For five agonizing days, they’ve waited, collected in a shelter near the railroad tracks, near their path from a life they no longer can endure.
It’s Friday evening just before sunset when “La Bestia” (the Beast), the famous freight line that connects Mexico from north to south, finally approaches, its horn echoing a siren call.
In an instant, all those feelings of desperation and fear inside the shelter seem to melt; adrenaline takes control.
The dozens of Central American migrants huddled here instinctively grab their backpacks and run, racing alongside the tracks, grabbing at handles, holding on tightly until they climb aboard and onto the roof of the train. As each secures a spot, spectators — Tenosique locals and residents from a nearby shelter — cheer as if to celebrate a win by a local sports team.
Perched firmly atop now, the migrants — perhaps 100 men and a handful of women — acknowledge the encouragement, waving and smiling. Some snap photos with their cellphones, while others capture the moment on video.
But the exhilaration fades in just 42.3 miles, at the next stop in Palenque, when one of the women can’t be found.
Human-rights activists, already besieged with reports of kidnappings and sexual violence against women fleeing Central America through Mexico en route to the United States, have one more worry. They begin a search and file a police report.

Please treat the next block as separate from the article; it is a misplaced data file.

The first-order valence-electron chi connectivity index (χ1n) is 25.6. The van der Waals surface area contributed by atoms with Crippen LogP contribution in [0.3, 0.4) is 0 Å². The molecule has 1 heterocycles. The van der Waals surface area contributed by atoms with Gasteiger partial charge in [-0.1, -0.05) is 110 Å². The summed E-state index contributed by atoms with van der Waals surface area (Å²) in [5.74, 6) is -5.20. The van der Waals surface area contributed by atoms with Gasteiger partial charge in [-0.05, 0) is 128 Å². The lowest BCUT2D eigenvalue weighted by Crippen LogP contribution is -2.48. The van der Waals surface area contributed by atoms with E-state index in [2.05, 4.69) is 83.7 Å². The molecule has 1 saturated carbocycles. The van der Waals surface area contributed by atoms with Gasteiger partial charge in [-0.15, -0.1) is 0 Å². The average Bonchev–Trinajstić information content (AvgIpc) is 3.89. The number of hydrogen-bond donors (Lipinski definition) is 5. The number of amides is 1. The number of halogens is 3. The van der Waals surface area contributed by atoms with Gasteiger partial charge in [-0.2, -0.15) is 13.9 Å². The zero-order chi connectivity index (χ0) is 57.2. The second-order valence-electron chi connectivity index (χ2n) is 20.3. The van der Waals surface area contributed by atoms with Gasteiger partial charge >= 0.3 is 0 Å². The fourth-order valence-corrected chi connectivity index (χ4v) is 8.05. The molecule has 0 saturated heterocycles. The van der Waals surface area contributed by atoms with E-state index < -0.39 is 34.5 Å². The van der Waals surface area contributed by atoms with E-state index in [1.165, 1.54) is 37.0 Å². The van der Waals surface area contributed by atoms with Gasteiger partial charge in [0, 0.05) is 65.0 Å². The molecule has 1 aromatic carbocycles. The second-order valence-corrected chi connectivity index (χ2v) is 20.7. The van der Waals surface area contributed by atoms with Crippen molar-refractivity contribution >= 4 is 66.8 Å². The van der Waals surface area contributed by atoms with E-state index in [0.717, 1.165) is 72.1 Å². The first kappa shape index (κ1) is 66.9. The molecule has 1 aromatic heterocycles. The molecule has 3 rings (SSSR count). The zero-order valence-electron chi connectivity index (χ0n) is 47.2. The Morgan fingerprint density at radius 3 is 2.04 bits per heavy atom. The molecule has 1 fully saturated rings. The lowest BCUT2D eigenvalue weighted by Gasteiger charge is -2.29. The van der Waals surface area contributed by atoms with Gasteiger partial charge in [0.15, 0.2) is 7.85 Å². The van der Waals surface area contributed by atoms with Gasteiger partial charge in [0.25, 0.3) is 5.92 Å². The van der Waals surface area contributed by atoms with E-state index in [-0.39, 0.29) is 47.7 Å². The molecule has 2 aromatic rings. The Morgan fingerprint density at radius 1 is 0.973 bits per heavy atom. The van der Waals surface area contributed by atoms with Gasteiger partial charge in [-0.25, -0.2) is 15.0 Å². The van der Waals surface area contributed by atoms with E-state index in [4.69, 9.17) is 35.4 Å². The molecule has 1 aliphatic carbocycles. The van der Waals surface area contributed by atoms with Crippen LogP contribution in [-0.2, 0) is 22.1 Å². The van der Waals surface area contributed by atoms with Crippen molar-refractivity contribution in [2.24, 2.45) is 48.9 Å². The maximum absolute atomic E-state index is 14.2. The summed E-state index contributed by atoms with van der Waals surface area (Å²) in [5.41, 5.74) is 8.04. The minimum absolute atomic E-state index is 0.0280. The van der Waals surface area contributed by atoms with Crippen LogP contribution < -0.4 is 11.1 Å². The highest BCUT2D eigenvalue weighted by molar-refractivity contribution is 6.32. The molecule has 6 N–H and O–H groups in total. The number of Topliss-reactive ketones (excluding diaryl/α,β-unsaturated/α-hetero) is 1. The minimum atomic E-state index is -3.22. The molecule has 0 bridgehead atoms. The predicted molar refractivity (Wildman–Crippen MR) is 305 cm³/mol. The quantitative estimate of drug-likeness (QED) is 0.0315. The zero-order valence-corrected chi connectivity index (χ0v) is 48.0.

“What happened to her?” they ask each other.
“Maybe she found a smuggler,” one suggests.
“I doubt it,” a shelter volunteer responds.
Palenque is a major tourist hub in the state of Chiapas but a treacherous area for migrants — especially women. Migrants disappear from this area so often the National Commission on Human Rights labels it a “dangerous zone.”
No one knows the fate of the young woman though the fear is she’s been captured and sold. Along the 1,030-mile migrant trail from the Southern Mexican border to its northern border with the U.S., women often become a commodity. Those who can’t afford to pay a smuggler, bribes to authorities or a “tax” to cartels often end up paying with their bodies or their lives.
For more information, photos and video of these women and the dangers they face, read the Trail of Fears project by the Memphis Commercial Appeal.
About this story:
Reporter Maria Ines Zamudio and photographer Carlton Purvis traveled to El Salvador and along the Mexico-Guatemala border exploring the peril Central American migrants face on their path to the United States. Their reporting was made possible by a fellowship with the International Center for Journalists, sponsored by the Ford Foundation.
In some instances, the full names of women quoted in this story are not used in keeping with The Commercial Appeal’s policy of not identifying victims of sexual assault.